TT47: Inheritance Tax & Family Home

December 24, 2003

A growing tax attack
Inheritance Tax (“IHT”) used to be paid only by the wealthiest people in the country, but now many ordinary homeowners, especially those who live in the South East, are under attack. A rising property market combined with an IHT threshold that barely changes each year have contrived to make IHT a painfully real liability for thousands of families
The first line of defence
The IHT nil rate band is currently £255,000 – and husbands and wives get one each. Thus, in theory, a husband and wife can have assets up to £510,000 without any IHT liability. However, a common pitfall is that one nil rate band gets wasted because, on the first death, one spouse leaves everything to the other. It is therefore most important for each spouse’s Will to feature a nil rate band discretionary trust clause. If the only meaningful asset is the family home, the nil rate band trust can be funded by debt secured on the family home, providing it is jointly owned as “Tenants in Common” rather than as the more usual “Joint Tenants”.
A sophisticated plan for expensive properties
For very valuable properties it will be necessary to swap the existing house (being an appreciating asset) for an interest in the house (which will be a depreciating asset). It will also be important to avoid making a Gift with Reservation of Benefit (“GROB”). All this is possible using a “Reversionary Lease”. This works by you owning the freehold of the family home but establishing a family trust and granting the trustees a 999 years lease over the property, at nil rent, subject to the lease not taking effect until the earlier of your death or (say) 35 years elapsing. The full procedure can be explained in detail by your Barnes Roffe contact partner.

When you die the lease commences and swamps the value of your freehold interest making it worth very little – probably nothing at all. For IHT purposes, the value of the property has simply evaporated; the whole value of the property is now held by the family trust, which was established with a tiny transfer of value. There is a capital gains tax disadvantage that will have to be managed as the trustees will have a low CGT base cost and no main residence exemption. This problem can possibly be remedied by the trustees appointing the property to a new trust and a beneficiary occupying the property as their main residence.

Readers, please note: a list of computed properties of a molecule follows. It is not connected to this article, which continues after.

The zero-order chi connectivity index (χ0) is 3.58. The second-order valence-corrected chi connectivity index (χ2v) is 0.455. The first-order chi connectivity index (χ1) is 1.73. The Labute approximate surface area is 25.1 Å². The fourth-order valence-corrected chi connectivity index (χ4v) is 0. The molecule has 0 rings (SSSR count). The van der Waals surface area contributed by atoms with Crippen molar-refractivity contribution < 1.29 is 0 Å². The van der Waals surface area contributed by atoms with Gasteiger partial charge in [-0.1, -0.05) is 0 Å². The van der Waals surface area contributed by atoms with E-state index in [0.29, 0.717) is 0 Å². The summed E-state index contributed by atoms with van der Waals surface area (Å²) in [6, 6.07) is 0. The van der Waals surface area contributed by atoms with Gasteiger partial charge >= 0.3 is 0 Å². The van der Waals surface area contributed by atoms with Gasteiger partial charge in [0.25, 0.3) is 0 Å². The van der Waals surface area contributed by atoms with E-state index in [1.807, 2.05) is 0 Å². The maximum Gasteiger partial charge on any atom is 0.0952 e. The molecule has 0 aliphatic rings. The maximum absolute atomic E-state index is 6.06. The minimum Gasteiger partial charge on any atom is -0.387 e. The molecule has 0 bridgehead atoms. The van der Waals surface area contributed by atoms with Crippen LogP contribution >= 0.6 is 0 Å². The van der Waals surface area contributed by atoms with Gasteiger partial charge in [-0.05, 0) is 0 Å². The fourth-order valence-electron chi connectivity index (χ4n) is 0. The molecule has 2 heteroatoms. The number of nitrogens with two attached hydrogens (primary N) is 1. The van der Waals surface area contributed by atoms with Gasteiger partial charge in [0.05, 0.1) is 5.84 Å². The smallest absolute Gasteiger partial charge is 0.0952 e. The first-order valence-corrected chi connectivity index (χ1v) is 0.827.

Barnes Roffe Topical Tips

  • Ensure your Wills are correctly drafted to make use of both available nil rate bands.
  • For valuable properties, consider using the Reversionary Lease arrangement, particularly if you are unlikely to want to move form your current family home.
  • Remember, the arrangement is also suitable for holiday homes and investment properties because GROB issues are avoided and because IHT and CGT liabilities can be side-stepped.

Topical Tips is designed to be a simple and useful source of ideas and information for clients and contacts of Barnes Roffe LLP. If you are unsure about the implications of any idea contained therein please contact your Barnes Roffe LLP partner. Barnes Roffe LLP cannot take responsibility if the ideas are implemented without its involvement.

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